Florida CUs Prep for 'Nuclear' Hurricane Irma
Credit union CEOs are heeding the dire warnings of Florida officials who have emphatically described Irma as a “nuclear” hurricane that is expected to bring life-threatening winds, storm surges and torrential rains to south Florida early Sunday morning.
The three credit unions in Key West, Monroe County Teachers FCU, Keys FCU and Southernmost FCU, closed their shops on Wednesday while at least a dozen more cooperatives are closing branches, drive-thrus and offices early today or Friday.
A few credit unions have already announced that they do not expect to reopen until Tuesday, September 12. But credit unions may be forced to keep their doors closed for longer if Hurricane Irma’s wrath is as bad as weather officials say that it can be. Nonetheless, many credit unions are expected to continue member services through online and mobile channels, ATMs and shared branches.
Drew J. Breakspear, commissioner of the Florida Office of Financial Regulation, issued a proclamation Wednesday that authorized state, national, and federally chartered financial institutions affected by Irma to close or remain closed until emergency conditions no longer exist.
Nearly 90 of Florida’s 136 credit unions could be in the direct path of Hurricane Irma if it lands squarely on the state’s southern tip or along the east coast of the state.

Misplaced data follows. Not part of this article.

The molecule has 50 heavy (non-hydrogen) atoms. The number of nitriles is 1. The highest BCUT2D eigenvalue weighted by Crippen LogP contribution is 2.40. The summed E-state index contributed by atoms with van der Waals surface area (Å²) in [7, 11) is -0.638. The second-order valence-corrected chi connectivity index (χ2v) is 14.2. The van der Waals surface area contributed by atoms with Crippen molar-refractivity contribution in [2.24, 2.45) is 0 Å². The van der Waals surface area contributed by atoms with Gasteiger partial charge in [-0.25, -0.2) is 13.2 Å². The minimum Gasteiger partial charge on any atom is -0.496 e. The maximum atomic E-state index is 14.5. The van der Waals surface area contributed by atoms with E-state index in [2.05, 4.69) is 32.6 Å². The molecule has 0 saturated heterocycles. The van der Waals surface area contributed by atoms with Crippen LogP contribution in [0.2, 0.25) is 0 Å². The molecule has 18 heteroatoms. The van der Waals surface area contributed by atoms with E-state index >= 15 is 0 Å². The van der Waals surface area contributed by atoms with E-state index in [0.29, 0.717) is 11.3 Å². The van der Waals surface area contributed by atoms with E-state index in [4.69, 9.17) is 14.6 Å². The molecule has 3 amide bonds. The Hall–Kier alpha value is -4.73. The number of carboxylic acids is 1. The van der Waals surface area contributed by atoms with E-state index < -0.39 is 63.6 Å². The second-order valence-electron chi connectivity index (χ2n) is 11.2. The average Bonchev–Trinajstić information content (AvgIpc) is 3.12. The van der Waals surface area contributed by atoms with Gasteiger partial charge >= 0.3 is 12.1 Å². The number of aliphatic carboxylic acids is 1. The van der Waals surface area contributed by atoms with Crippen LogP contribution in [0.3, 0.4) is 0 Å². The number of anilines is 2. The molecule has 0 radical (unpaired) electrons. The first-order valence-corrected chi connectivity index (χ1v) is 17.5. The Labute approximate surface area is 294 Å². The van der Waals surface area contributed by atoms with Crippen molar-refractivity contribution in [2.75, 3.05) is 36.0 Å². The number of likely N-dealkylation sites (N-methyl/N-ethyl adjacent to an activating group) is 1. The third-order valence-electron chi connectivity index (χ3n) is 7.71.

The League of Southeastern Credit Unions estimated there are 69 credit unions and their branches scattered throughout the south Florida region where the expected impact of Hurricane Irma is projected to be the greatest, according to national weather reports on Thursday afternoon. An additional 18 credit unions and their branches are located along the northeastern coastline (near Jacksonville) where the storm may have a serious impact as well.
Because Hurricane Irma is wider than Florida, it could bring devastation on state’s west coast as well. During a Thursday news conference, Gov. Rick Scott warned Floridians to be prepared to evacuate regardless of which coast they live on. Mandatory evacuations were issued for the Keys and low-lying areas of Miami-Dade and Broward counties, but Scott said Floridians need to monitor the hurricane’s path to be ready to move to nearby shelters.
“This hurricane poses serious threat to the state of Florida and our credit unions,” said Patrick La Pine, president/CEO of LSCU. “The safety of staff is of paramount importance, and the LSCU also stands ready to assist credit unions with serving their members with a mobile unit and any other resources we can provide.”
The league said it will post credit union status updates and other information on its website. The league’s site also lists a variety of resources to assist credit unions before, during and after the storm.
The Southeastern league has also set up a 24/7 disaster hotline, 888-328-5767, for credit union employees to call for updates when primary communication is down.
Although the chance of direct impact is increasing in portions of Georgia, South Carolina and North Carolina, it is too early to specify the magnitude and locations of those impacts, the National Hurricane Center reported Thursday.